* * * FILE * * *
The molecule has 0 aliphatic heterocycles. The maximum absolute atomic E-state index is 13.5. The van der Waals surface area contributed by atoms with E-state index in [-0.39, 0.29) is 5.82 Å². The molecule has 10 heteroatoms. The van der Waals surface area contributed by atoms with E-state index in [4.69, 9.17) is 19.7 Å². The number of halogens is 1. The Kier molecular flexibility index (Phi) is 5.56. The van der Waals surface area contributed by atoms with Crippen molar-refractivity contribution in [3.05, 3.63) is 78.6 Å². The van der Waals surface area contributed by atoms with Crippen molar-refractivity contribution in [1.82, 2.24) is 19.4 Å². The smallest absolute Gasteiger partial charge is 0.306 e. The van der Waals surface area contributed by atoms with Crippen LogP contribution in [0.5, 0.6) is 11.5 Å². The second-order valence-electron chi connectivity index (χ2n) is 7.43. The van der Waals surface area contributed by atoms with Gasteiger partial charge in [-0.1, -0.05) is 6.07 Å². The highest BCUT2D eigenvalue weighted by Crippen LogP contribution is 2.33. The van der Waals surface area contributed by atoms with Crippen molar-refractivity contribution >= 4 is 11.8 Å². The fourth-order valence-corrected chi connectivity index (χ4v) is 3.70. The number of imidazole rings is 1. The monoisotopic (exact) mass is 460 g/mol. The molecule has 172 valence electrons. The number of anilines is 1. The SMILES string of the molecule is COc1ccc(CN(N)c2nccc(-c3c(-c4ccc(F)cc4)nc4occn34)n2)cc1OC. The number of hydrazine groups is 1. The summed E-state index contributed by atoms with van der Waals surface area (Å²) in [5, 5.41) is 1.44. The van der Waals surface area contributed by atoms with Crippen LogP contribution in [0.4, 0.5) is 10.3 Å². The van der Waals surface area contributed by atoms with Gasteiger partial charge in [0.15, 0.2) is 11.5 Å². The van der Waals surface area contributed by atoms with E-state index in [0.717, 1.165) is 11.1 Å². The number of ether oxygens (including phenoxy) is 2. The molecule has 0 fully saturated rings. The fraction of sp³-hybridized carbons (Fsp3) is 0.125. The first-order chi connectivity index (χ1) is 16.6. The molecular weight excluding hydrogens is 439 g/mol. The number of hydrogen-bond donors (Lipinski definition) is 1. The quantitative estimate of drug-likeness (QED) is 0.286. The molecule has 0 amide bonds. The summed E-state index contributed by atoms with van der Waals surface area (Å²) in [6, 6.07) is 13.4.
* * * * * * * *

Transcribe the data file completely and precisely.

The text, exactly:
The molecule has 0 aliphatic heterocycles. The maximum absolute atomic E-state index is 13.5. The van der Waals surface area contributed by atoms with E-state index in [-0.39, 0.29) is 5.82 Å². The molecule has 10 heteroatoms. The van der Waals surface area contributed by atoms with E-state index in [4.69, 9.17) is 19.7 Å². The number of halogens is 1. The Kier molecular flexibility index (Phi) is 5.56. The van der Waals surface area contributed by atoms with Crippen molar-refractivity contribution in [3.05, 3.63) is 78.6 Å². The van der Waals surface area contributed by atoms with Crippen molar-refractivity contribution in [1.82, 2.24) is 19.4 Å². The smallest absolute Gasteiger partial charge is 0.306 e. The van der Waals surface area contributed by atoms with Crippen LogP contribution in [0.5, 0.6) is 11.5 Å². The second-order valence-electron chi connectivity index (χ2n) is 7.43. The van der Waals surface area contributed by atoms with Gasteiger partial charge in [-0.1, -0.05) is 6.07 Å². The highest BCUT2D eigenvalue weighted by Crippen LogP contribution is 2.33. The van der Waals surface area contributed by atoms with Crippen molar-refractivity contribution >= 4 is 11.8 Å². The fourth-order valence-corrected chi connectivity index (χ4v) is 3.70. The number of imidazole rings is 1. The monoisotopic (exact) mass is 460 g/mol. The molecule has 172 valence electrons. The number of anilines is 1. The SMILES string of the molecule is COc1ccc(CN(N)c2nccc(-c3c(-c4ccc(F)cc4)nc4occn34)n2)cc1OC. The number of hydrazine groups is 1. The summed E-state index contributed by atoms with van der Waals surface area (Å²) in [5, 5.41) is 1.44. The van der Waals surface area contributed by atoms with Crippen LogP contribution in [0.4, 0.5) is 10.3 Å². The van der Waals surface area contributed by atoms with Gasteiger partial charge in [0.15, 0.2) is 11.5 Å². The van der Waals surface area contributed by atoms with E-state index in [0.717, 1.165) is 11.1 Å². The number of ether oxygens (including phenoxy) is 2. The molecule has 0 fully saturated rings. The fraction of sp³-hybridized carbons (Fsp3) is 0.125. The first-order chi connectivity index (χ1) is 16.6. The molecular weight excluding hydrogens is 439 g/mol. The number of hydrogen-bond donors (Lipinski definition) is 1. The quantitative estimate of drug-likeness (QED) is 0.286. The molecule has 0 amide bonds. The summed E-state index contributed by atoms with van der Waals surface area (Å²) in [6, 6.07) is 13.4.